"Most IS prisons are secret; only a few are public," he said. "The worst forms of torture and abuses are practiced and there is no reliable figures for the number of detainees held at the group's prisons. Every day more youths disappear into IS prisons, although the group denies it holds them in order to escape responsibility for their death from torture."

According to Salman, 110 deaths from torture at IS prisons were documented in Raqqa between May and September.

Many detainees are tortured. Executions are usually carried out in public as a form of deterrence. Most of those tortured inside the prisons belonged to rival groups, and are tortured to extract information from them.

Raji also said the prison in the governorate building and the al-Sad prison in al-Tabaqa city were two places visited by families on a daily basis to ask about the detainees, but in most cases their visits were faced with stonewalling.


     The inmates ask for death to escape from ruthless torture.
- Radi Niman, former IS prisoner

Sources in regions controlled by the IS said the warders at secret and public prisons alike were foreigners - because the group did not trust the Syrians, many of whom reportedly expressed sympathy with the prisoners and helped them escape.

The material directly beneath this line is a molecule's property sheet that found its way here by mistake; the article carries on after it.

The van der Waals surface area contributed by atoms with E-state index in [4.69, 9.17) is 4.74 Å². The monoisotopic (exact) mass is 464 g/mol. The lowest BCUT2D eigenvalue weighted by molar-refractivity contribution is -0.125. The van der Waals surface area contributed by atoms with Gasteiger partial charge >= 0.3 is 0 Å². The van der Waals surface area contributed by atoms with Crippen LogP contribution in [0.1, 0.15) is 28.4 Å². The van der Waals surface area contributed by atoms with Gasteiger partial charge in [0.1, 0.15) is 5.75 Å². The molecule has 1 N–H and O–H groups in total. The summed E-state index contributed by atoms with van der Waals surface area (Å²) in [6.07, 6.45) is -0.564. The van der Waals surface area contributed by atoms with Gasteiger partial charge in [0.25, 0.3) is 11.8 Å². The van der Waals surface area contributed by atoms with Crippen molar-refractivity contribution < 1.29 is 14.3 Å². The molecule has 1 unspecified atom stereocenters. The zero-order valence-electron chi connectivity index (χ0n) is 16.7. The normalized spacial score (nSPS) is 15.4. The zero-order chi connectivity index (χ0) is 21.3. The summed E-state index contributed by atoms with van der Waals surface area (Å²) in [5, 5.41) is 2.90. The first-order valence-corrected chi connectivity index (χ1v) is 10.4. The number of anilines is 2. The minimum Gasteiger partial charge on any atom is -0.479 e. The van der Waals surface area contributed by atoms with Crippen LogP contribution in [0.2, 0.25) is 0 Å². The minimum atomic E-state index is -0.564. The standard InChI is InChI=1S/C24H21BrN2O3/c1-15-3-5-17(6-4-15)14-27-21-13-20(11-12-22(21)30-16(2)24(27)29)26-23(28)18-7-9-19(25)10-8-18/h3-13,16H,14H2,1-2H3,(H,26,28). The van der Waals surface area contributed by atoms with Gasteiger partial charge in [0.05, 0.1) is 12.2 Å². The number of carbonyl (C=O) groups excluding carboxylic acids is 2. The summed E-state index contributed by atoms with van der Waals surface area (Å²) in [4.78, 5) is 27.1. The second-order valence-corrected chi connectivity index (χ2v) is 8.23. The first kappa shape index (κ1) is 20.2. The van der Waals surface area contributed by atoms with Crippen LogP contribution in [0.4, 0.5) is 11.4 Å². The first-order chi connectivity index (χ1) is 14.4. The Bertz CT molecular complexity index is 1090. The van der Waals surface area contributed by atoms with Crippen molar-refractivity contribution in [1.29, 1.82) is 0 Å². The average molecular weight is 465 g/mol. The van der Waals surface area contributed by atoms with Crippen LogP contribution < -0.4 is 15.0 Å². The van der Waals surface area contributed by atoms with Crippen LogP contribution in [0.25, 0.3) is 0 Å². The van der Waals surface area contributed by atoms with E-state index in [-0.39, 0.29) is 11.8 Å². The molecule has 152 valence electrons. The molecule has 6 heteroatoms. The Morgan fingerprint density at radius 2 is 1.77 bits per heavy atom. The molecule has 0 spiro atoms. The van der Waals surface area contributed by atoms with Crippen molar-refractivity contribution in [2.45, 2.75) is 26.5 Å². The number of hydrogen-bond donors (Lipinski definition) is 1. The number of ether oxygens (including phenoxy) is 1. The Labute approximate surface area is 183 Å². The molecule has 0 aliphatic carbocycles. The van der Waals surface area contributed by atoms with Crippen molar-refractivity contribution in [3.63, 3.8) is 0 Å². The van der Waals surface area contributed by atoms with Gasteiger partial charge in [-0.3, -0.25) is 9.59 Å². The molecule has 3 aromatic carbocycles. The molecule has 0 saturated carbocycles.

Zaher Rawwas, a former prisoner in al-Sad prison in Raqqa, spoke to al-Araby al-Jadeed about the prisoners he lived with inside the detention facility.

"Prisoners live with merciless warders, some of whom are under 18 years old, torturing men as old as their fathers. Many of the warders come from Iraq and have expertise in running and organising prisons," he said.

Rawwas recalls the name of one of the warders. "If you have been to al-Sad prison or others in Raqqa, you must have heard about Khatib Al-Jazrawi, who runs the Raqqa prisons.

"Most detainees have experienced his cruelty. Once he steps into a cell, the inmates become quiet and turn their faces to the wall. No one even dares to look him in the eye."

International reports

Amnesty International criticized IS practices in its detention facilities prisons across Syria in a recent report. In its 18-page briefing, Rule of Fear: IS Abuses in Detention in Northern Syria, Amnesty says "IS has ruthlessly flouted the rights of local people".

The report identifies seven detention facilities that the IS used in the governorates of Raqqa and Aleppo.

Philip Luther, director of Amnesty's Middle East and North Africa Programme, said the list of detainees and abductees known to be held at IS prisons included children.

Human rights activist Lamis Abd speculated that some 18,000 Syrians were detained by the IS in the Raqqa and Deir ez-Zour Governorates, saying that extrajudicial executions were carried out on civilians in prisons without charges being formally brought against them.

This is the second in an exclusive al-Araby series examining conditions inside the Islamic State group's prisons. Catch up with the first part: Inside the gulags of the Islamic State group in Iraq

This is an edited translation from our Arabic edition.